It was 2006 and now Head Coach Josh Rhoden and his wife Keri were living in Redmond, Oregon. Rhoden had just finished his master’s degree and was a long-term substitute teacher for a second grade class. The Rhodens had built a house just six months ago, and Josh was setting up an interview for a full-time fourth grade teaching position. Rhoden had just helped lead Redmond High School to fifth place in the OSAA 4A Wrestling Championships as an assistant. If not for a phone call from Lou Coy, it’s hard to know exactly what Rhoden would be up to today, but after the phone call, Rhoden was on the way to becoming the leader of arguably the nation’s most dominant NJCAA wrestling program in the last decade, whether he knew it or not.
Coy informed Rhoden that Clackamas Community College had an opening for head coach of wrestling after Mike Haluska departed for Portland State. Coy believed that Rhoden should apply for the job and Rhoden had interest, but also had doubt.
“I remember being super nervous because I wanted to coach at this level, but thought I was too young to be hired at 26 and lead a program,” Rhoden said.
Despite the nerves, Rhoden threw his hat in the ring for a chance at the job, which had plenty apply. Rhoden’s first interview was via telephone with the hiring committee and the interview went well enough to earn him an in-person interview with then Athletic Director Jim Jackson.
Rhoden headed to Oregon City from Redmond to meet with Jackson and despite feeling like the interview went great, accepted the fourth-grade teaching job when he returned to Redmond because he was so worried he wouldn’t get the job. But Rhoden’s worries were for not, he soon received a phone call from Jackson asking him if he would like to become the next head coach of Clackamas Wrestling.
“I was scared to death to be honest,” Rhoden said. “We had just built a house. I had been a graduate assistant and a high school assistant, but never had my own team.”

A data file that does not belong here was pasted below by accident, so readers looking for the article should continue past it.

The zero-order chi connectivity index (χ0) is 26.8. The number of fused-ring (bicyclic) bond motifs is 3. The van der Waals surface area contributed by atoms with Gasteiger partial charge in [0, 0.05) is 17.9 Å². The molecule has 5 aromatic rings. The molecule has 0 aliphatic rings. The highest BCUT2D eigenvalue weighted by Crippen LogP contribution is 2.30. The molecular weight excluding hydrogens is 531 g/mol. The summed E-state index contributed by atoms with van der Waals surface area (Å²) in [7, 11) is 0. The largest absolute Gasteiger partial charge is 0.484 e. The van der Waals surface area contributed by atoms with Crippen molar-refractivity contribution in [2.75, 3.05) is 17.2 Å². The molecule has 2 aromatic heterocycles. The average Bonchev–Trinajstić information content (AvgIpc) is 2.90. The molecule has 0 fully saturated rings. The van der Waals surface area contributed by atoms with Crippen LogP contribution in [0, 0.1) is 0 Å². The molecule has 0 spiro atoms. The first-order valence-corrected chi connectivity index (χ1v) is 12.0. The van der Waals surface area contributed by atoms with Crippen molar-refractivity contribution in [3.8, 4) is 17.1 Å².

After talking with Keri and praying about it, Rhoden decided he would take the coaching job at Clackamas. But he still needed to inform the elementary principal of his decision and again he was nervous.
“Now I gotta go tell this principal and it’s the most nervous I’ve been because I’m young so it’s like I don’t have a lot of experience telling people ‘sorry,’” Rhoden said. “He was on playground duty. I’ll never forget it. I walk out there and I was like, ‘Hey I really appreciate this opportunity but I have the opportunity to go teach and coach in college over in the valley and coach wrestling nationally and he was like, ‘Man you gotta do it, you gotta do it, I understand. Don’t worry about it.’”
And with that the Rhodens were leaving their new home and headed for Oregon City.
Even though Rhoden didn’t know exactly where to begin, he knew what his vision for the program was and that it would take a lot of work to accomplish the goals he wanted to pursue.
“The vision early on was, ‘Hey I think we can do something really special here,” Rhoden said. “And just the commitment from our staff and the guys that have been a part of what we’ve done from the very beginning is, ‘I think we can be excellent.’”
Rhoden knew what type of program he wanted to build at Clackamas from his own experiences wrestling for different programs, but the young coach found himself behind the competition when it came to program resources.
“I knew we could be successful here, but I knew it was going to take some time,” Rhoden said. “When we first got here, we had eight scholarships and everyone else was working with 16. The budget was super tiny and it still kind of is, we just fundraise the heck out of everything. I just knew it was going to take some work.”
With a small budget, Rhoden had to figure out what his program could afford right then.
“Little by little you had to pick away at the things that can help right now and the wrestling room wasn’t there,” said Rhoden in his office overlooking the Cougars new mat room. “We needed scholarships because we could go get kids if we had scholarships.”
Former Clackamas dean of students Bill Zuelke and Jackson believed in the value of the wrestling program and helped secure more scholarships for the Cougars.
Before the Cougars ever took the mat under the leadership of Rhoden, he needed to track down the remaining wrestlers from the 2005-2006 team and convince them to stay with the program through the coaching change.
“As soon as I could I got the number of the guys that were here because some of them were like, ‘Eh I don’t know what I’m gonna do,’” Rhoden said. “They hadn’t had a coach for that month and a half and we were just trying to keep those core guys together. We got a chance to talk to four or five of them and we got a couple more on and I think we had 15 guys that first year.”
Out of the 15 wrestlers on the 2006- 2007 team, seven qualified for the national championship and the Cougars finished fifth at nationals — the best finish since 1995.
“It was crazy because there were a lot of tumultuous ups and downs. I’m wrestling and coaching ‘cause I’m young enough at that time. I’m wrestling every day, I’m coaching every day because I’m the assistant, I’m the head coach, I’m everything. It’s come a long way since then,” Rhoden said.